The former top-ten pick played out his fifth year option in 2021 without inking a new deal at any point. That didn’t come as a surprise, as it was reported before the beginning of the season that both sides seemed content to wait until this offseason. That decision likely earned the 27-year-old a notable payday.

Williams posted career highs in catches (76) and yards (1,146) this campaign, adding nine touchdowns, the second-most times he’s found the endzone in a season. It was the second time he eclipsed 1,000 yards, and the first since the Bolts drafted quarterback Justin Herbert. He helped the Chargers rank second in the league in passing yards, and fifth overall in scoring.

In 2022, the cost of a franchise tag is set to be $19.1MM for receivers. That would be a sizeable increase from the $15.7MM Williams earned playing out the option last season; perhaps more notably, it would also outpace the money due to No. 1 receiver Keenan Allen in each of the next two seasons. Still, a longer deal somewhere around that figure is a possibility, even if the team tags Williams next week to buy more time for negotiations.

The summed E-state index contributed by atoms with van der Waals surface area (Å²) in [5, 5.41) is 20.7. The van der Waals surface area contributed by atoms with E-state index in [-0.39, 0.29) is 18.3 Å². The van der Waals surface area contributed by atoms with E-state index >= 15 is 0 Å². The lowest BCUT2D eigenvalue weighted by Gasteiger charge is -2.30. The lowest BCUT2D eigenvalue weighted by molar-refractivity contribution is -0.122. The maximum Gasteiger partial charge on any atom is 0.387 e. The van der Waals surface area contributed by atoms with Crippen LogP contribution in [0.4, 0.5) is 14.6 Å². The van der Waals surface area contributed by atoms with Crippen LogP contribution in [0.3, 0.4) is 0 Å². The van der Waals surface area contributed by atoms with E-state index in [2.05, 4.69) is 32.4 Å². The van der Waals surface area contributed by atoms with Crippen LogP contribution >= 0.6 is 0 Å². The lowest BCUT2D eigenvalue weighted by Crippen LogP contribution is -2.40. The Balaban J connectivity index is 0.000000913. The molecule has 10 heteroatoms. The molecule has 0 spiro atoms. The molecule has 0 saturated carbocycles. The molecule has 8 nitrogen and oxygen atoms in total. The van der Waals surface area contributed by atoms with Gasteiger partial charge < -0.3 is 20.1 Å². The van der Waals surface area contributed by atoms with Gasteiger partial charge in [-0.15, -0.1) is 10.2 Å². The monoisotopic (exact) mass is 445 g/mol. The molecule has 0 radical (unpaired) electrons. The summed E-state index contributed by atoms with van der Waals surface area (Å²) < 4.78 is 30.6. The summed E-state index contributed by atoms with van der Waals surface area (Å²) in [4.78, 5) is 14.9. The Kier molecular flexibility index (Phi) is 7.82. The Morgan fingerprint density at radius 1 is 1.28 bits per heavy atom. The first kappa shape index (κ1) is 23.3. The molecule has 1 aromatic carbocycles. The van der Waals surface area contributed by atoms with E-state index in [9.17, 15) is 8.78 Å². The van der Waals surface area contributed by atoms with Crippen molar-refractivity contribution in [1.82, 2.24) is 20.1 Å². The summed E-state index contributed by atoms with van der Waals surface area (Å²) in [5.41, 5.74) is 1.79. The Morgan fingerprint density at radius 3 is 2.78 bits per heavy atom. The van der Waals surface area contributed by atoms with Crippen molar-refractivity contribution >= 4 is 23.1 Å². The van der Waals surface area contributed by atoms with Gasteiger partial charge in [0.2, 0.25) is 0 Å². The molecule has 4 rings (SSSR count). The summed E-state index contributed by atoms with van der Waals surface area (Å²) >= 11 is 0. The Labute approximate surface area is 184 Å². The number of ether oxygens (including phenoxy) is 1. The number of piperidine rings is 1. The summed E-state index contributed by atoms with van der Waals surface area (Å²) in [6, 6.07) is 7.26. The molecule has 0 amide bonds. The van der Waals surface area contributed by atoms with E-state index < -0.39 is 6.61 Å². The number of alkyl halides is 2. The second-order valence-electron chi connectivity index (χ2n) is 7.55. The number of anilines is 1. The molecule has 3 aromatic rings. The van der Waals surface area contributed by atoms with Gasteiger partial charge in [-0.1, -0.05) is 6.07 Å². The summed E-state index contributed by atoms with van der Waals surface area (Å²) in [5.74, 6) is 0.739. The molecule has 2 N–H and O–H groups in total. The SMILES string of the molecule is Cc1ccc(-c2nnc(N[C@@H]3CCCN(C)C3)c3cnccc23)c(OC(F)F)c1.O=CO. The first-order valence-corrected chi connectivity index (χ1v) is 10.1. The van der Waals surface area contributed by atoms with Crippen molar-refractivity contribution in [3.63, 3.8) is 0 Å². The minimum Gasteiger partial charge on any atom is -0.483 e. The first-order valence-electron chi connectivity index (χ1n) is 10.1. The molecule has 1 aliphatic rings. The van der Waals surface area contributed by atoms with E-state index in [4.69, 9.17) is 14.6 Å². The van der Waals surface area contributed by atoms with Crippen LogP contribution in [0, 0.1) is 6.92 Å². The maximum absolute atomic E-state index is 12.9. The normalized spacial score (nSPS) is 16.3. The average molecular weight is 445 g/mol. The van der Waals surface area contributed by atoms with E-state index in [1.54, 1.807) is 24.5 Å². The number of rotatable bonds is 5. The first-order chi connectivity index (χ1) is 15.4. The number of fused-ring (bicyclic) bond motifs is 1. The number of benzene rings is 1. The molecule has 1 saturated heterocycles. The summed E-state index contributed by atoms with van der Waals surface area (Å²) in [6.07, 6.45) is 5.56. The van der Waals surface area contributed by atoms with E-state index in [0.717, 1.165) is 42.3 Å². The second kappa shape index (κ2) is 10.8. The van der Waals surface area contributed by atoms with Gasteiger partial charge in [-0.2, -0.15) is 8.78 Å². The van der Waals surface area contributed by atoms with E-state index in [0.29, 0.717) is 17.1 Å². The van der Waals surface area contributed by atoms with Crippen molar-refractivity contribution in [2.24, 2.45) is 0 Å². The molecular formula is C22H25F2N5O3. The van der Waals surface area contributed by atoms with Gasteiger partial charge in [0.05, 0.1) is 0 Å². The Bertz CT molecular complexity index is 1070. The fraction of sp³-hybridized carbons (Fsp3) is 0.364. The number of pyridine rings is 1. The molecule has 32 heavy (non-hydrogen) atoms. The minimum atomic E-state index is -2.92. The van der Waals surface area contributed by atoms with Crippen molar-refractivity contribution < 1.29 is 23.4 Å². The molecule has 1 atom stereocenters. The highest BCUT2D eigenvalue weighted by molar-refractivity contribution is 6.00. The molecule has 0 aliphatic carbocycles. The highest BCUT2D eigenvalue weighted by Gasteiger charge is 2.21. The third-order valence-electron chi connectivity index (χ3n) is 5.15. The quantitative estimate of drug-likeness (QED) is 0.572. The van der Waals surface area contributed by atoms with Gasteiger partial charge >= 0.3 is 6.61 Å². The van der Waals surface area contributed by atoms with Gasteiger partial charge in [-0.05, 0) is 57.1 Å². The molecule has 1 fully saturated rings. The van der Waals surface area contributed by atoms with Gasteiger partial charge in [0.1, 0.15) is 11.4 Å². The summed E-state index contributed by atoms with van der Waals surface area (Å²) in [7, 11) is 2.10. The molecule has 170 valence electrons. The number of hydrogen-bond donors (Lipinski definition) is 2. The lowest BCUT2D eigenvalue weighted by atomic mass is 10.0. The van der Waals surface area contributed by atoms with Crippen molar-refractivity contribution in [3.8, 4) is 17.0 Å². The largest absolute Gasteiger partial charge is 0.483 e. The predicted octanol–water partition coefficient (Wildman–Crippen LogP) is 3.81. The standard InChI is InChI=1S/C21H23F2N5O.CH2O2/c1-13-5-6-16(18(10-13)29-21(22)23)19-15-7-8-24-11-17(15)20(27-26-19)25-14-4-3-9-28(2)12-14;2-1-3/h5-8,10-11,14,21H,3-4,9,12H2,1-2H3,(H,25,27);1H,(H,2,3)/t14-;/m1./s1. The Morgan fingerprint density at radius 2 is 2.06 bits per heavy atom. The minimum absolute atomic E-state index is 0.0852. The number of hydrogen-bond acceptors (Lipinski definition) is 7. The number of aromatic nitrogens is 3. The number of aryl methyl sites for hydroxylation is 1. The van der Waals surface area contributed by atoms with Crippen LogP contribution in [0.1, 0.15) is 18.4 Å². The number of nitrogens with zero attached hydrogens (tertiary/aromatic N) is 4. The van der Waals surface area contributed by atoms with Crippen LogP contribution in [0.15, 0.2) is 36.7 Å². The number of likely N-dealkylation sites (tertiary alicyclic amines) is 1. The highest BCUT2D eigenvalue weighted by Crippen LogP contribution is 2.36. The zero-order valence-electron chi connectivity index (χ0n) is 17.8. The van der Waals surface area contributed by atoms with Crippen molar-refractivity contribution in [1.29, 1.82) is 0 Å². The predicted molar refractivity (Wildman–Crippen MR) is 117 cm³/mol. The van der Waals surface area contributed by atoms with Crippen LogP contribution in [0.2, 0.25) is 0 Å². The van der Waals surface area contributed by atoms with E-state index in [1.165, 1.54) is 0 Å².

Either on the tag, or as the beginning of a lengthier second contract, the Chargers can certainly afford to keep their dynamic receiver tandem intact. They are currently scheduled to have more than $56MM in cap space, with Allen under contract until 2025 and Herbert still on his rookie deal. Williams’ absence from the free agent market would be noteworthy, though it would still leave the likes of Davante Adams, Chris Godwin and Allen Robinson potentially in line for new homes.